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This afternoon, we had some drama at my housing complex. Upon getting up to make myself a cup of coffee, and a brief glimpse out the window, I noticed a humongous plume of thick smoke filling what is usually my uninterrupted view of the river which runs past the back of the complex.

Now of course, being concerned about the possibility of losing my home to fire, and wanting to do something about averting a possible neighbourhood catastrophe, I did what any decent person would do in such a situation – I grabbed my camera and ran down to get a closer look at the spectacle, shoving the neighbour’s kids out of my way in the hope of getting some awesome shots!

This was the scene that met me when I got down to the river bank. It was a matter of only a couple of minutes later when the cavalry arrived.


Although there was a lot of smoke, at this point there wasn’t actually too many great balls of fire. Being the end of our summer, and given the fact that we haven’t yet had any serious rain in Cape Town, the river is very low and the wide bank is thickly overgrown by long grasses and some very dry reeds. I thought they’d use one pump to water the lower garden, and that would pretty much be the end of it. But that was before the flames hit the reeds. …and then all hell broke loose.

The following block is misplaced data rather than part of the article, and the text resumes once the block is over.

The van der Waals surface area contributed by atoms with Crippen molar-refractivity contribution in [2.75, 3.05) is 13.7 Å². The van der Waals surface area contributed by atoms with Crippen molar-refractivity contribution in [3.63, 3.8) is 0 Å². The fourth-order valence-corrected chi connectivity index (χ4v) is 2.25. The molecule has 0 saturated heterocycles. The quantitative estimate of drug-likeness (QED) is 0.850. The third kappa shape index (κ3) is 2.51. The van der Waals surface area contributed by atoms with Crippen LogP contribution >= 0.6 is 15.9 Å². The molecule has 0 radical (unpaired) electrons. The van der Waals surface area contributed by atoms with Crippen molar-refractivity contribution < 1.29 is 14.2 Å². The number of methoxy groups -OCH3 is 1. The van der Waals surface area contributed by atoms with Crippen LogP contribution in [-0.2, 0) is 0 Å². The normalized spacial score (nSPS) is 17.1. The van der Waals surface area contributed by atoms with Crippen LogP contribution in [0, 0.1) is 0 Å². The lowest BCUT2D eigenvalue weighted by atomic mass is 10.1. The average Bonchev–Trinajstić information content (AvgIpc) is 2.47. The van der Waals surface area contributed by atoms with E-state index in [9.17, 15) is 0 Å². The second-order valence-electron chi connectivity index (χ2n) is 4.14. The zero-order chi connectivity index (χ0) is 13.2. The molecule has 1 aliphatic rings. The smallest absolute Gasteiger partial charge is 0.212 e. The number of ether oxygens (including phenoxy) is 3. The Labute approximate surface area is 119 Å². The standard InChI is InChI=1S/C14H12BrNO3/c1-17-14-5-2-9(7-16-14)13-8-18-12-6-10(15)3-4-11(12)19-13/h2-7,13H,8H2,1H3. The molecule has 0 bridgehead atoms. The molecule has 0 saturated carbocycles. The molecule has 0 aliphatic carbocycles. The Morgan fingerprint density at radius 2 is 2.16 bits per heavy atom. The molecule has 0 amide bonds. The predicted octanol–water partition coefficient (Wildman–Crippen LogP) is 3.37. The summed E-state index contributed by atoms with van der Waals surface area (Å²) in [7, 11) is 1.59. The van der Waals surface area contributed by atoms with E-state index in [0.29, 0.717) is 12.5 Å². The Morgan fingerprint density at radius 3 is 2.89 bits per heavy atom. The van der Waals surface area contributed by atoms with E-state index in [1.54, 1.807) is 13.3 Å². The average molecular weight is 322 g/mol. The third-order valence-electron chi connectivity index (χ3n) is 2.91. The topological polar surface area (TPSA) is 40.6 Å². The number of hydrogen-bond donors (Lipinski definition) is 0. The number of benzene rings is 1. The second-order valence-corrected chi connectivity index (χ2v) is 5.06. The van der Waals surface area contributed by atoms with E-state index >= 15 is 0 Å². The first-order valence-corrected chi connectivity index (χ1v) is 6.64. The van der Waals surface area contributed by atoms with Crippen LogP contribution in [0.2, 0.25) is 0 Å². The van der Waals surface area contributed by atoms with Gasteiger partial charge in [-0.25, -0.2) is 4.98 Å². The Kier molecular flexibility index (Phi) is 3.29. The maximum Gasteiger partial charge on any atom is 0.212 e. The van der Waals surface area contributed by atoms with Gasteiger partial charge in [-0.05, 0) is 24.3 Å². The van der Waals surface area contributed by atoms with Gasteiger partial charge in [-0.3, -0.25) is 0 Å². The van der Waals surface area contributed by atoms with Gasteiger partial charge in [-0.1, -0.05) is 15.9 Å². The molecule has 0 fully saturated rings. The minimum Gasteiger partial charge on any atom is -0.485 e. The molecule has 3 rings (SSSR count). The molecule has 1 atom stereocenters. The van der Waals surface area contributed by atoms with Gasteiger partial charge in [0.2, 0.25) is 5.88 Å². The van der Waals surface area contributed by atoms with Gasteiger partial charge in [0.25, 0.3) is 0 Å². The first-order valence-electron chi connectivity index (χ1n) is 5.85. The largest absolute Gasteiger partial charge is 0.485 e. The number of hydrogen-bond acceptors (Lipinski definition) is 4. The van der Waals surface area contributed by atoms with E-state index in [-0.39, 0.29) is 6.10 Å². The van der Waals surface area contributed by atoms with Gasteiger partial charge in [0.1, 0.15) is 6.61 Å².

Look closely. There are fire fighters in the middle of that blazing beast!

With some of the flames subdued, the heroes headed further into the veld to chase after the spreading fire.


By this stage, even the neighbourhood watch had arrived to, erm… watch.

…along with the rest of the neighbourhood:

I decided to make myself useful by rallying the residents to organise some drinks for the fire fighters, and this table with drinks seemed to appear instantly. It was a small, yet much appreciated gesture.

Meanwhile, by this time, one or two of the civilians on scene had begun to lend their own efforts directly to the fire fighting.

…while the rest of us watched and tried our best to stay out of the way

The neighbours in the next complex had begun to take measures of their own by watering down the dry reeds, which are right at their doorsteps.

And it’s a good thing that they did, because the fire was moving towards them rapidly.

But the fire fighters had it under control.

With flames now raging on both sides of the fence, and  of the river, additional fire support was called in and the flames were being attacked from multiple fronts.

While the heros continued to draw a keen crowd of spectators.


At one point, once the worst was under control, I did get a little bit closer, and was a bit concerned about some small flare-ups that were getting closer to one of the hoses. 

Worried that it might damage the water line, I informed one fire fighter, and he quickly remedied it.

This, indecently, is what happens to your clothing when you get a bit too close to that fire hose when it’s being used to douse the smouldering ashes of the burnt ground.

With things looking like they were coming under control quickly, relieved crowds eventually started dissipating.

Job well done!

One can never really offer enough thanks to the men and women who put their lives on the line when it comes to fire-prevention and safety, but nonetheless, I’d like to thank each and every one of them – amateurs included – who helped manage the situation today.

It’s worth mentioning that the last fire truck left here well after dark, and only after the very last lick of flames was extinguished. Testimony to the fact that these guys know that their job simply ain’t done until it’s done!